The chrome plating on the Terracotta Army bronze weapons – once thought to be the earliest form of anti-rust technology – derives from a decorative varnish rather than a preservation technique, finds a new study co-led by UCL and Terracotta Army Museum researchers.
The study, published today in Scientific Reports, reveals that the chemical composition and characteristics of the surrounding soil, rather than chromium, may be responsible for the weapons’ famous preservation power.
Lead author Professor Marcos Martinón-Torres (University of Cambridge and formerly of UCL Institute of Archaeology), commented: “The terracotta warriors and most organic materials of the mausoleum were coated with protective layers of lacquer before being painted with pigments – but interestingly, not the bronze weapons.”
“We found a substantial chromium content in the lacquer, but only a trace of chromium in the nearby pigments and soil – possibly contamination. The highest traces of chromium found on bronzes are always on weapon parts directly associated to now-decayed organic elements, such as lance shafts and sword grips made of wood and bamboo, which would also have had a lacquer coating. Clearly, the lacquer is the unintended source of the chromium on the bronzes – and not an ancient anti-rust treatment.”
The world-famous Terracotta Army of Xi’an consists of thousands of life-sized ceramic figures representing warriors, stationed in three large pits within the mausoleum of Qin Shihuang (259-210 BC), the first emperor of a unified China.
These warriors were armed with fully functional bronze weapons; dozens of spears, lances, hooks, swords, crossbow triggers and as many as 40,000 arrow heads have all been recovered. Although the original organic components of the weapons such as the wooden shafts, quivers and scabbards have mostly decayed over the past 2,000 years, the bronze components remain in remarkably good condition.
Since the first excavations of the Terracotta Army in the 1970s, researchers have suggested that the impeccable state of preservation seen on the bronze weapons must be as a result of the Qin weapon makers developing a unique method of preventing metal corrosion.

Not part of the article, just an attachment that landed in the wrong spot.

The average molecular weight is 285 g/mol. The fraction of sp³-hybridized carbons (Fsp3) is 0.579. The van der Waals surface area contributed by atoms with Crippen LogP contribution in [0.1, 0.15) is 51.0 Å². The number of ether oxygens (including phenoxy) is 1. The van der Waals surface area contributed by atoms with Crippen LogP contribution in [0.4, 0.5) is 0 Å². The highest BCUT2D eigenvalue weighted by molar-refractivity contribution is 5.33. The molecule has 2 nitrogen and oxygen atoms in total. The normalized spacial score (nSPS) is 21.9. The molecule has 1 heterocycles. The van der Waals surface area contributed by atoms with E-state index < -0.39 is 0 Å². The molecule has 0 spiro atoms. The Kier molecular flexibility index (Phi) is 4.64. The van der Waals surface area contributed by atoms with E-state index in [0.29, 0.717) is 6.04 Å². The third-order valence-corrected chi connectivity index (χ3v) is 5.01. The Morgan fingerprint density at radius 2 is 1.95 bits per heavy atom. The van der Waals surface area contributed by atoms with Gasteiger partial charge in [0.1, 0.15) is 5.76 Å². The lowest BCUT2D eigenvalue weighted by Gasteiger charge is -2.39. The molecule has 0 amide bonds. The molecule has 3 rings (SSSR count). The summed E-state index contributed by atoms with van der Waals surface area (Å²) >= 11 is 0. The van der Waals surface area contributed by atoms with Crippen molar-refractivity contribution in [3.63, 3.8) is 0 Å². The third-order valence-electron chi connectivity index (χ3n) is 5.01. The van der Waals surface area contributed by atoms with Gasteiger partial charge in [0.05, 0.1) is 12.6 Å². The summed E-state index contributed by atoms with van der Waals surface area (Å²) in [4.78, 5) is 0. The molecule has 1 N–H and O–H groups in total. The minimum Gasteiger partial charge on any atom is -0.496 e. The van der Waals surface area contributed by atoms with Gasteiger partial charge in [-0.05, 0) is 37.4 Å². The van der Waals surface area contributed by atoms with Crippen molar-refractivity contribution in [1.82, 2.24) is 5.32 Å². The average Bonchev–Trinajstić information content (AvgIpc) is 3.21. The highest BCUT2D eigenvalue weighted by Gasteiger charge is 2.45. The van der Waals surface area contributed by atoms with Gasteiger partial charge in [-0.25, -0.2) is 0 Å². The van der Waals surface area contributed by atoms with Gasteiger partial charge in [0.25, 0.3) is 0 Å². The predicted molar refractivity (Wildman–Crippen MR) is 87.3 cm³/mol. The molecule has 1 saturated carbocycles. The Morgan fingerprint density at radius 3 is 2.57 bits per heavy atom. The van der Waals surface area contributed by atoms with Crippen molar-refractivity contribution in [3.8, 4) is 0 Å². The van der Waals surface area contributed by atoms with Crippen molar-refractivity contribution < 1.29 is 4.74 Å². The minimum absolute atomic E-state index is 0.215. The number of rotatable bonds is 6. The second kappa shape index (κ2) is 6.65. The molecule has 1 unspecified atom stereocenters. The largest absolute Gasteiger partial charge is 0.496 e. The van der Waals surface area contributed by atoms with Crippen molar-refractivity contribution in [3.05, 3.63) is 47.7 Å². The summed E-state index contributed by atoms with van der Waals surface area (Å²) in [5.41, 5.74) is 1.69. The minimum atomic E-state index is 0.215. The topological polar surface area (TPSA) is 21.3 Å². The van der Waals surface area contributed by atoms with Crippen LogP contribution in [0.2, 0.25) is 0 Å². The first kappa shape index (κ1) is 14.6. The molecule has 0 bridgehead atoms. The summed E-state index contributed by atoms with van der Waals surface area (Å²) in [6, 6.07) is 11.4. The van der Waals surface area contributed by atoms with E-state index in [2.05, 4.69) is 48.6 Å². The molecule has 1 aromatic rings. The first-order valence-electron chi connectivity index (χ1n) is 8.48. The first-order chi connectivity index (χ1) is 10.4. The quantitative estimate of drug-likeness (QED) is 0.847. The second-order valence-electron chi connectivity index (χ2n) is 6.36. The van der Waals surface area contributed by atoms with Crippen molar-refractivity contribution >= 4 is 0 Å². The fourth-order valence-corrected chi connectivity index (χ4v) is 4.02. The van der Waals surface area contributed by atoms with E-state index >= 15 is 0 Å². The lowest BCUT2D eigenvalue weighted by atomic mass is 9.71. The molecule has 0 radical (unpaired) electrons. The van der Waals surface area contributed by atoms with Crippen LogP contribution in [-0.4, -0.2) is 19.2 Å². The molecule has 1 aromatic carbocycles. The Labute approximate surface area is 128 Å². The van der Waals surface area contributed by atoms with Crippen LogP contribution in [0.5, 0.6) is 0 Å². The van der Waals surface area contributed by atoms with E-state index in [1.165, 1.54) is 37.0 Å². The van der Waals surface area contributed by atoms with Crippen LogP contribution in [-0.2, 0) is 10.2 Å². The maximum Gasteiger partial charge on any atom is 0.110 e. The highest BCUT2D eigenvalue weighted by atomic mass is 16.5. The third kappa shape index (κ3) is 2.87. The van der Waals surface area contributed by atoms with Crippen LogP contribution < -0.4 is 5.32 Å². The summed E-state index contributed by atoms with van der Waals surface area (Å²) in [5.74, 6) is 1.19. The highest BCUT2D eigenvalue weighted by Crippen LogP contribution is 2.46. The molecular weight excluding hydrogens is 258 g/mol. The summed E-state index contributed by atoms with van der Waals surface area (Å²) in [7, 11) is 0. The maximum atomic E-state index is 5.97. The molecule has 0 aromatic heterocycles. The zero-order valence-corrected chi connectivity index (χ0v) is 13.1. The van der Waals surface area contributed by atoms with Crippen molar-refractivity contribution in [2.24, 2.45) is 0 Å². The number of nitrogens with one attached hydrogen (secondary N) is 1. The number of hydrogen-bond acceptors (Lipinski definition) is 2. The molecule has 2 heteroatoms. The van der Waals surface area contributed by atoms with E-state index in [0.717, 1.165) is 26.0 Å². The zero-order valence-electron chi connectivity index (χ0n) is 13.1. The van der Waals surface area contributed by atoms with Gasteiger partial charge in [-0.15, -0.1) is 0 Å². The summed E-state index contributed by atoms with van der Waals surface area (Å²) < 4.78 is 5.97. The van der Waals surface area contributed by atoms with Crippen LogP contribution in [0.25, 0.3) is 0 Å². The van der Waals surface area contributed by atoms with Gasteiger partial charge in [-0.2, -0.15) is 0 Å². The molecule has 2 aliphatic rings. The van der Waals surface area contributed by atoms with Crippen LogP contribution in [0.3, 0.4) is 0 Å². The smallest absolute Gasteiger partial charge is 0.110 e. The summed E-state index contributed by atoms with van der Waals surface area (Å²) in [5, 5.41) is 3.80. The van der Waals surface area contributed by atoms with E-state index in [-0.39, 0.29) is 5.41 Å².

Traces of chromium detected on the surface of the bronze weapons gave rise to the belief that Qin craftspeople invented a precedent to the chromate conversion coating technology, a technique only patented in the early 20th century and still in use today. The story has been cited in some books and media.
Now an international team of researchers show that the chromium found on the bronze surfaces is simply contamination from lacquer present in adjacent objects, and not the result of an ancient technology. The researchers also suggest that the excellent preservation of the bronze weapons may have been helped by the moderately alkaline pH, small particle size and low organic content of the surrounding soil.
Dr Xiuzhen Li (UCL Institute of Archaeology and Terracotta Army Museum), co-author of the study, said: “Some of the bronze weapons, particular swords, lances and halberds, display shiny almost pristine surfaces and sharp blades after 2,000 years buried with the Terracotta Army. One hypothesis for this was that Qin weapon-makers could have utilised some kind of anti-rust technology due to chromium detected on the surface of the weapons. However, the preservation of the weapons has continued to perplex scientists for more than forty years.
“The high-tin composition of the bronze, quenching technique, and the particular nature of the local soil go some way to explain their remarkable preservation but it is still possible that the Qin Dynasty developed a mysterious technological process and this deserves further investigation.”
By analysing hundreds of artefacts, researchers also found that many of the best preserved bronze weapons did not have any surface chromium. To investigate the reasons for their still-excellent preservation, they simulated the weathering of replica bronzes in an environmental chamber. Bronzes buried in Xi’an soil remained almost pristine after four months of extreme temperature and humidity, in contrast to the severe corrosion of the bronzes buried for comparison in British soil.
“It is striking how many important, detailed insights can be recovered via the evidence of both the natural materials and complex artificial recipes found across the mausoleum complex –bronze, clay, wood, lacquer and pigments to name but a few. These materials provide complementary storylines in a bigger tale of craft production strategies at the dawn of China’s first empire,” said co-author, Professor Andrew Bevan (UCL Institute of Archaeology).
Professor Thilo Rehren (The Cyprus Institute and UCL Institute of Archaeology), stressed the importance of long-term collaboration. “We started this research more than 10 years ago between UCL and the museum. Only through the persistence, trusting cooperation and out-of-the-box thinking of colleagues in China and Britain were we able to solve this decade-old mystery.”